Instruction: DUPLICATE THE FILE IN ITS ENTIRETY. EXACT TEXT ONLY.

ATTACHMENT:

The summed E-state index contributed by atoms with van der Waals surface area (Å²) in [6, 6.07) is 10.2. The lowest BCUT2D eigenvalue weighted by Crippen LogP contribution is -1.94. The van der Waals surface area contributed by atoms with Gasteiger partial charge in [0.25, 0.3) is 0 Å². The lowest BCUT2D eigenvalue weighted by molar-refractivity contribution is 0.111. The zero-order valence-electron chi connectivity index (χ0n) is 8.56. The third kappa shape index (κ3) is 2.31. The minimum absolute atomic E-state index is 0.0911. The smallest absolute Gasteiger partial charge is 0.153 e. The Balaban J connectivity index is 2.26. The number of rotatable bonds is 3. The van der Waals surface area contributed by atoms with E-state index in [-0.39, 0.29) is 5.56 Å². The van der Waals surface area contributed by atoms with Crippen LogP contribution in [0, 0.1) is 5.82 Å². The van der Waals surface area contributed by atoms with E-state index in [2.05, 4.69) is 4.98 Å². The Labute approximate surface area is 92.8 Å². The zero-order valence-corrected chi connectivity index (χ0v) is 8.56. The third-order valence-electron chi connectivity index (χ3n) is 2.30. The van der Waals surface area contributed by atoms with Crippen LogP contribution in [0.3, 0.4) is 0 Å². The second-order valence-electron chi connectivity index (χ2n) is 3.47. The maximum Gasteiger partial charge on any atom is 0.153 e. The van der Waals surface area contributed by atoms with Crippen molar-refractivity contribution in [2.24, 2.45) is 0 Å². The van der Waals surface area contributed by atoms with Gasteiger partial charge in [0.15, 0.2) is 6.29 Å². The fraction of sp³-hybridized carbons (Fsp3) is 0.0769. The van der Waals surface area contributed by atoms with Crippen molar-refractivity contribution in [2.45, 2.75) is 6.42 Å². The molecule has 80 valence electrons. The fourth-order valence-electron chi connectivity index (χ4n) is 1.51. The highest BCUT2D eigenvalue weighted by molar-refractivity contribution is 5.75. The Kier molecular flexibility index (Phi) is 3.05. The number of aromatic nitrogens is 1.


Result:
The summed E-state index contributed by atoms with van der Waals surface area (Å²) in [6, 6.07) is 10.2. The lowest BCUT2D eigenvalue weighted by Crippen LogP contribution is -1.94. The van der Waals surface area contributed by atoms with Gasteiger partial charge in [0.25, 0.3) is 0 Å². The lowest BCUT2D eigenvalue weighted by molar-refractivity contribution is 0.111. The zero-order valence-electron chi connectivity index (χ0n) is 8.56. The third kappa shape index (κ3) is 2.31. The minimum absolute atomic E-state index is 0.0911. The smallest absolute Gasteiger partial charge is 0.153 e. The Balaban J connectivity index is 2.26. The number of rotatable bonds is 3. The van der Waals surface area contributed by atoms with E-state index in [-0.39, 0.29) is 5.56 Å². The van der Waals surface area contributed by atoms with Crippen LogP contribution in [0, 0.1) is 5.82 Å². The van der Waals surface area contributed by atoms with E-state index in [2.05, 4.69) is 4.98 Å². The Labute approximate surface area is 92.8 Å². The zero-order valence-corrected chi connectivity index (χ0v) is 8.56. The third-order valence-electron chi connectivity index (χ3n) is 2.30. The van der Waals surface area contributed by atoms with Crippen LogP contribution in [0.3, 0.4) is 0 Å². The second-order valence-electron chi connectivity index (χ2n) is 3.47. The maximum Gasteiger partial charge on any atom is 0.153 e. The van der Waals surface area contributed by atoms with Crippen molar-refractivity contribution in [2.24, 2.45) is 0 Å². The van der Waals surface area contributed by atoms with Gasteiger partial charge in [0.15, 0.2) is 6.29 Å². The fraction of sp³-hybridized carbons (Fsp3) is 0.0769. The van der Waals surface area contributed by atoms with Crippen molar-refractivity contribution in [2.45, 2.75) is 6.42 Å². The molecule has 80 valence electrons. The fourth-order valence-electron chi connectivity index (χ4n) is 1.51. The highest BCUT2D eigenvalue weighted by molar-refractivity contribution is 5.75. The Kier molecular flexibility index (Phi) is 3.05. The number of aromatic nitrogens is 1.